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What are the tax implications of earning over £100K?

  • 3 min read
  • Last updated 26 Mar 2024

One of the major tax implications for high earners is that you start losing your Personal Allowance over £100K— and the dreaded (but unofficial) 60% tax rate. As soon as you start earning over £100,000, you gradually lose your £12,570 income tax Personal Allowance, pound by pound.  

Also important to remember is that you may have to do a tax return. HMRC will check what’s known as your Adjusted net income when you do this, to work out whether you owe money or are due a refund based on your high-earner salary.

From April 2023, the threshold for submitting a self assessment increased to £150,000 per tax year. And from April 2024, the threshold was abolished, meaning high earners no longer need to file a tax return.

But, if you’re earning £100k+, you should still make sure to contact HMRC to check you’re on the correct tax code!

How does higher bracket tax work?  

To understand the 60% tax rate, you should first understand the way that income is taxed in general in the UK. 

Income Tax is currently charged at the following rates, although this is subject to change depending on the Chancellor’s vision at the time of each Autumn Budget.

IncomeTax rate
Up to £12,5700%Personal allowance
£12,571 to £50,27020%Basic rate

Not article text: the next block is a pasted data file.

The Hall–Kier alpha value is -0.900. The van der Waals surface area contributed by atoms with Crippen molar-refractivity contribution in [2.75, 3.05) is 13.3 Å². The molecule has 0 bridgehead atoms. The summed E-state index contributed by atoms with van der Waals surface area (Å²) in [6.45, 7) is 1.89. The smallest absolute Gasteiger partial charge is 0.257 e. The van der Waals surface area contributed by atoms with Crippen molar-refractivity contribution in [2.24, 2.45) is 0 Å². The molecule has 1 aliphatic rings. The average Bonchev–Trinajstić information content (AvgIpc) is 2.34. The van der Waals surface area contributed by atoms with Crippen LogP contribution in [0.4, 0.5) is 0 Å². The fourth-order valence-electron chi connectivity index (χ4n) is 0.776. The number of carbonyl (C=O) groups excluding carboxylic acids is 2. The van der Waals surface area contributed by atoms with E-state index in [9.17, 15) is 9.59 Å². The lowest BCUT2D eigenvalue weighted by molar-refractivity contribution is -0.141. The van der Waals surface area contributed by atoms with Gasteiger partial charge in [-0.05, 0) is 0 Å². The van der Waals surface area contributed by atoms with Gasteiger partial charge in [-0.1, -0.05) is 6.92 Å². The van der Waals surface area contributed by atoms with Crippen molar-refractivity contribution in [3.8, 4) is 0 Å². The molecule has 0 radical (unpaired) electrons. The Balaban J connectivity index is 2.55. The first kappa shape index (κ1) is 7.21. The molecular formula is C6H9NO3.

£50,271 to £125,14040%Higher rate
over £125,14145%Additional rate

You’ll notice in the above table that the 60% tax isn’t mentioned. That’s because it isn’t an official tax band recognised by HMRC. It’s instead a calculation of how much you end up paying when your Personal Allowance is deducted. By losing the allowance, it adds an extra 20% of tax onto the income you earn between £100,000 and £125,140. 

For every £2 that you earn over £100,000, you lose £1 of your Personal Allowance. You also won’t be eligible for 45% tax until you earn a higher income over £125,141.

Sorry, explain that again?

It’s confusing. We know. 

Put simply, here’s an example:

  • I earn £100,000 and get a £1,000 pay rise
  • The extra £1,000 is taxed at my normal 40% Higher Rate
  • But for every £2 I earn over £100,000, I also lose £1 of my tax-free Personal Allowance
  • At this 2:1 rate, I lose £500 of my Personal Allowance
  • This now also needs to be taxed at my 40% Higher Rate
  • 40% of £500 is an extra £200 tax
  •  I am now taxed £600 (£400 + £200) on the extra £1,000 I earn
  • £600 is 60% of the extra £1000 I earn

Now, if you’re a visual learner, we’ve obviously got you. This image will help break down Income Tax and what it means for higher salaries.

Income tax rates UK

Alternatives to the tax implications of earning over £100k

Whatever tax you’re liable to pay, you will have to pay by law. That said, there are ways to be more tax efficient. 

Here’s a selection of things that you can do to improve your tax efficiency, avoiding the 60% tax trap:

  1. Instead of your pay rise, take non-cash employee benefits such as a company car, private health insurance etc. through a salary sacrifice scheme
  2. Increase your pension contributions.
  3. Donate to charity and claim the Gift Aid tax relief
  4. Look for tax efficient investments.

For more information, take a look at this article about ways that you can be tax efficient when you earn over £100,000.

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